A Tale of Two Towns – Leadership Malpractice

Mon, Nov 12, 2012

Distance Learning, Uncategorized

By Charles W. Bindig, Ed.D.

As an elementary school principal a number of years ago, my school was the unwitting victim of a neighboring school on the other side of town claiming district test achievement superiority. The school had received outstanding scores on the state achievement test, which was clearly the result of optimal school demographics. The school principal announced that excellent teaching had rendered their school as outstanding in student achievement. I refer to this result as the “two town” effect, or in other words, the triumph of the middle class neighborhood over low socio-economic neighborhood in terms of test score achievement. In this case, I was the principal of a school that was located in a very poor neighborhood of a larger predominately wealthy town that was in plain sight of the city of Manhattan. My school was 98% Caucasian, but the students came from a low-income background with a myriad of problems, including parental drug use. As a result the school always was a challenge for teachers to obtain outstanding test scores due to the dysfunctional nature of many of the families.
On the other side of town we had the high achieving school where the families enjoyed a high income, and the school had very high state test scores. Invariably when the annual state test scores were announced, the school marquee would announce “The Best School in Town”. Of course my parents would drive by this school and ask me why we could not be the best school in town. My parents actually believed that since the test scores at the other school were very high, the best teachers must be in that school. We, of course know that this was not the case. I could not say to my parents, the reason we had difficulty reaching their achievement level, was that many of our students came from troubled homes, and as a result, very little familial assistance was provided.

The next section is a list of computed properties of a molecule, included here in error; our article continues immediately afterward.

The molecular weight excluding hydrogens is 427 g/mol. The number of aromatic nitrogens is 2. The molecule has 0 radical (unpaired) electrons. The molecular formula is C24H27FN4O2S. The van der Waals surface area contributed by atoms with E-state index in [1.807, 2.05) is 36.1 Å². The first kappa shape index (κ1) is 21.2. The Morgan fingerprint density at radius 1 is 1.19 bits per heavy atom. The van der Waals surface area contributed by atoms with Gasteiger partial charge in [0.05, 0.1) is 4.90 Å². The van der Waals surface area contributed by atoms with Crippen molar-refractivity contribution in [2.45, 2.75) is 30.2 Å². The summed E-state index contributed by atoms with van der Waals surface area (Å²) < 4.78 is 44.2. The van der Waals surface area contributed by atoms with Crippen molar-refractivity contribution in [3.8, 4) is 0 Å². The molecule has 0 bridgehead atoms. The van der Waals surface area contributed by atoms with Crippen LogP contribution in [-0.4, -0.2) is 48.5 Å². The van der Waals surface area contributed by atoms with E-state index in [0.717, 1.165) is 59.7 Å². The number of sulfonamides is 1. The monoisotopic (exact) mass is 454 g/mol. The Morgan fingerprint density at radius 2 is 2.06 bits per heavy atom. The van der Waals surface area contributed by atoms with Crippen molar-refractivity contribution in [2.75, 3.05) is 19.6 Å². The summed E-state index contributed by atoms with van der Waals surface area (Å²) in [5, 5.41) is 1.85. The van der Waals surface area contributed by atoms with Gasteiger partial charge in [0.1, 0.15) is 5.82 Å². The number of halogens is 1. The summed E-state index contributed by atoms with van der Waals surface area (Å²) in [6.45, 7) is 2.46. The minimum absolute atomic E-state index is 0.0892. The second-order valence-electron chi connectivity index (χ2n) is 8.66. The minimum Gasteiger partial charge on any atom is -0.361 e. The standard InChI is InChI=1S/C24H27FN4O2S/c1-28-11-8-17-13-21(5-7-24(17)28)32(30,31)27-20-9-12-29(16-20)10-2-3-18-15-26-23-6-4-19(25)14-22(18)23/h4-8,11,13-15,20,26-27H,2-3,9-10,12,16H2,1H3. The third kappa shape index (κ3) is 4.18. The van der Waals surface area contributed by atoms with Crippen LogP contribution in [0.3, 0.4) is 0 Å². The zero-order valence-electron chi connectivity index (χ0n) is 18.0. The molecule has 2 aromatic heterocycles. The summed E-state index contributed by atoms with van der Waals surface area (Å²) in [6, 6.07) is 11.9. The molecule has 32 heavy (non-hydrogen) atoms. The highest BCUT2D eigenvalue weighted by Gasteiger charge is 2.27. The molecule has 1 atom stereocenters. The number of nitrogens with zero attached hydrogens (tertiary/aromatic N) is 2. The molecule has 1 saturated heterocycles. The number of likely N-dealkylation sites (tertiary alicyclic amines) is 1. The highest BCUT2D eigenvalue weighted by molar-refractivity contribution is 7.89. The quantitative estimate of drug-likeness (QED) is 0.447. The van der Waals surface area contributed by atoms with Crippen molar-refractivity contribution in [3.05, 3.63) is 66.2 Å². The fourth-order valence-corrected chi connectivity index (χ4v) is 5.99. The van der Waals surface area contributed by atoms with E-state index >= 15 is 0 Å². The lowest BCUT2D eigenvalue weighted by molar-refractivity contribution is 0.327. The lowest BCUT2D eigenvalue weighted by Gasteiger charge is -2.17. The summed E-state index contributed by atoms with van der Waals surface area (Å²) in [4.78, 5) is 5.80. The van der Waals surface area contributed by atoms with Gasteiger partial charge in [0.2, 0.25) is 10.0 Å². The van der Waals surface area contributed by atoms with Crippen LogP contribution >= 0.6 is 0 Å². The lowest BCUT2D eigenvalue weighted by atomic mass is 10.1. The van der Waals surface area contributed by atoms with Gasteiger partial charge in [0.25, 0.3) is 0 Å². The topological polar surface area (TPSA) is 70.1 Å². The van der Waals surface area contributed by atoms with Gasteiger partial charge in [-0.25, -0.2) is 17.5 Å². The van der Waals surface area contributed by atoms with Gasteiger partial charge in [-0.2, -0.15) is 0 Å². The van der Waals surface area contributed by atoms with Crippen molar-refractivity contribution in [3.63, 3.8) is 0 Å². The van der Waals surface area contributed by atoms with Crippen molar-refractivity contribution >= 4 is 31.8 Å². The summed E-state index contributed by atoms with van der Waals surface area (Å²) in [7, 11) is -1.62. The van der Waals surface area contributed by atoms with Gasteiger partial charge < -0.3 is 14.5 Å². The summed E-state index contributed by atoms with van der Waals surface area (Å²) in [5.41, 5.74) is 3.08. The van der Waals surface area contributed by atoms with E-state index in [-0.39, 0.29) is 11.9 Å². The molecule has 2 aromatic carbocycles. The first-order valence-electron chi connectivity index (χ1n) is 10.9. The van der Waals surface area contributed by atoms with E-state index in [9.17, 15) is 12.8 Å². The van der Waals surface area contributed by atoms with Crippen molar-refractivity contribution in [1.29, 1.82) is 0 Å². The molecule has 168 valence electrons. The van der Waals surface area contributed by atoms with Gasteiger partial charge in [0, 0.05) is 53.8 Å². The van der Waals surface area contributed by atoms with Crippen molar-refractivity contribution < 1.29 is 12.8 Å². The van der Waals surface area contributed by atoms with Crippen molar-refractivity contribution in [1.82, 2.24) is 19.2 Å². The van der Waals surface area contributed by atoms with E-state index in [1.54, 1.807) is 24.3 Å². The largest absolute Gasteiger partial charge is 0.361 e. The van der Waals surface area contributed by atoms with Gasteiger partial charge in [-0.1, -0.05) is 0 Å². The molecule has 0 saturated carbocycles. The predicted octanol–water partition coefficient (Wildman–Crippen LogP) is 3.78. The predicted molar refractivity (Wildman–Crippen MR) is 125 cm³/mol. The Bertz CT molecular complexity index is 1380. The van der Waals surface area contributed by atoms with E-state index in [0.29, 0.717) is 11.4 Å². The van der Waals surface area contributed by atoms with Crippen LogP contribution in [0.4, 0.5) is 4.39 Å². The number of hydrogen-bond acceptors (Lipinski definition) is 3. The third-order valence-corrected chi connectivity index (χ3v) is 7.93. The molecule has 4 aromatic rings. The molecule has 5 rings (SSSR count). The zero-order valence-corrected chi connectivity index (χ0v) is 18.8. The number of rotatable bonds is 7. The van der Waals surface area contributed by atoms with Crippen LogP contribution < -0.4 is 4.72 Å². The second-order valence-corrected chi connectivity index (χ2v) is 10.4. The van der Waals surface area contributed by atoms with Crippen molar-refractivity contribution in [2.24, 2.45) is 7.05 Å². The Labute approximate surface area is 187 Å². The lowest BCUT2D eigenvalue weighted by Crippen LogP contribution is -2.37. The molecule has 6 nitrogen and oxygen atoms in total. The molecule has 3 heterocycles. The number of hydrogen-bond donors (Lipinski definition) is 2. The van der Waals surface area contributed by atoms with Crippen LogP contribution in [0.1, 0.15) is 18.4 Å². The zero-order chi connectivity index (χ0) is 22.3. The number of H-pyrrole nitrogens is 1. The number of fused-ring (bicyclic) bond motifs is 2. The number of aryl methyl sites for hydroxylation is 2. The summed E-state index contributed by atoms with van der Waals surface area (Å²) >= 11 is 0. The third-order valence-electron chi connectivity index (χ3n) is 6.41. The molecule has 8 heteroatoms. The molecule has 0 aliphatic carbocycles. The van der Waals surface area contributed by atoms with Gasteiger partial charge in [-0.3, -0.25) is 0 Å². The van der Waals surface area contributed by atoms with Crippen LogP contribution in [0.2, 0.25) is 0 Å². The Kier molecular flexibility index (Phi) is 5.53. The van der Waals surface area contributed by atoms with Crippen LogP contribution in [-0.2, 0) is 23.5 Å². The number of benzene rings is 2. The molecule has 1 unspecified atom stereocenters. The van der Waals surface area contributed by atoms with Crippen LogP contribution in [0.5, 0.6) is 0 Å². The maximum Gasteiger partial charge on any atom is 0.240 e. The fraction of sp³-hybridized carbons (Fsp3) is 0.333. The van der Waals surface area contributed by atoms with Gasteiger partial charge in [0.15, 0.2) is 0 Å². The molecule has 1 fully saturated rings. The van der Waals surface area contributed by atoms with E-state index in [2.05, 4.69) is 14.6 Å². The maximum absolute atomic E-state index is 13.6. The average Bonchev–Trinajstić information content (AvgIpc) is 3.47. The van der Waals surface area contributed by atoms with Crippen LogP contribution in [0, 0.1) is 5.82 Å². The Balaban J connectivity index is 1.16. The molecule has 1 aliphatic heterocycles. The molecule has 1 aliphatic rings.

The point of this parable is to focus on the problem, that demographics do play a huge role in student achievement, and it is administrative malpractice not to understand or exploit this issue. I must indicate that the principal of the other school actually believed that her school was better, and did not understand the forces that contribute to increased student achievement. This is a central issue in the national debate about “No Child Left Behind” in that most leaders in education cannot identify the independent variables that dictate student success in public education. I have come to the conclusion that the problem in education is not necessarily poor teaching, but a lack of leadership, where administrators have problems solving academic deficits. Our schools will improve only when administrators are able to adequately identify achievement problems and provide appropriate solutions.

Dr. Bindig is a full time senior manager of educational outreach for American Public University System and an instructor for the School of Education. He holds an undergraduate degree from The College of New Jersey and a masters degree in Musicology from Rutgers University. Dr. Bindig received an Ed.D. from Nova Southeastern University with a dual concentration in Educational Leadership and Instructional Technology. He has 32 years of experience as a public school teacher, principal and superintendent in the New Jersey public schools. Dr. Bindig has taught for several online universities as well as serving as a dissertation advisor at Nova Southeastern University. His main focus in educational research is student achievement gains facilitated via technology.

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